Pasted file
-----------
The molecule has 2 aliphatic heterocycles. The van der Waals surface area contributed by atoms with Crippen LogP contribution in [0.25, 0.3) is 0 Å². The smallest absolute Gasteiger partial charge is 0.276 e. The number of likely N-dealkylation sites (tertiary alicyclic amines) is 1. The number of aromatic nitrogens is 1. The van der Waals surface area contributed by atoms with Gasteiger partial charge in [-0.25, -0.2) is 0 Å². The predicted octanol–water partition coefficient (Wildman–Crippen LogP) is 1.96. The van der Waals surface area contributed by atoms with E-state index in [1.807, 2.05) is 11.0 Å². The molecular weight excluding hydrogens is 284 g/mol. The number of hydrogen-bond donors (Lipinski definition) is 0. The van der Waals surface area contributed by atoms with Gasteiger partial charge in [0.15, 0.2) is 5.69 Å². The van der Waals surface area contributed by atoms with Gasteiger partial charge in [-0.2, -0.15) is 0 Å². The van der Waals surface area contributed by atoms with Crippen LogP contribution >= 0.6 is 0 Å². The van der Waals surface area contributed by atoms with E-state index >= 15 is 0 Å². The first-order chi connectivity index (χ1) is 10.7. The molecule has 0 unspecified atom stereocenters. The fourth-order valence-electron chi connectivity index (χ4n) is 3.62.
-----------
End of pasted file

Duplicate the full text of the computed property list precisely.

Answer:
The molecule has 2 aliphatic heterocycles. The van der Waals surface area contributed by atoms with Crippen LogP contribution in [0.25, 0.3) is 0 Å². The smallest absolute Gasteiger partial charge is 0.276 e. The number of likely N-dealkylation sites (tertiary alicyclic amines) is 1. The number of aromatic nitrogens is 1. The van der Waals surface area contributed by atoms with Gasteiger partial charge in [-0.25, -0.2) is 0 Å². The predicted octanol–water partition coefficient (Wildman–Crippen LogP) is 1.96. The van der Waals surface area contributed by atoms with E-state index in [1.807, 2.05) is 11.0 Å². The molecular weight excluding hydrogens is 284 g/mol. The number of hydrogen-bond donors (Lipinski definition) is 0. The van der Waals surface area contributed by atoms with Gasteiger partial charge in [0.15, 0.2) is 5.69 Å². The van der Waals surface area contributed by atoms with Gasteiger partial charge in [-0.2, -0.15) is 0 Å². The van der Waals surface area contributed by atoms with Crippen LogP contribution >= 0.6 is 0 Å². The van der Waals surface area contributed by atoms with E-state index >= 15 is 0 Å². The first-order chi connectivity index (χ1) is 10.7. The molecule has 0 unspecified atom stereocenters. The fourth-order valence-electron chi connectivity index (χ4n) is 3.62.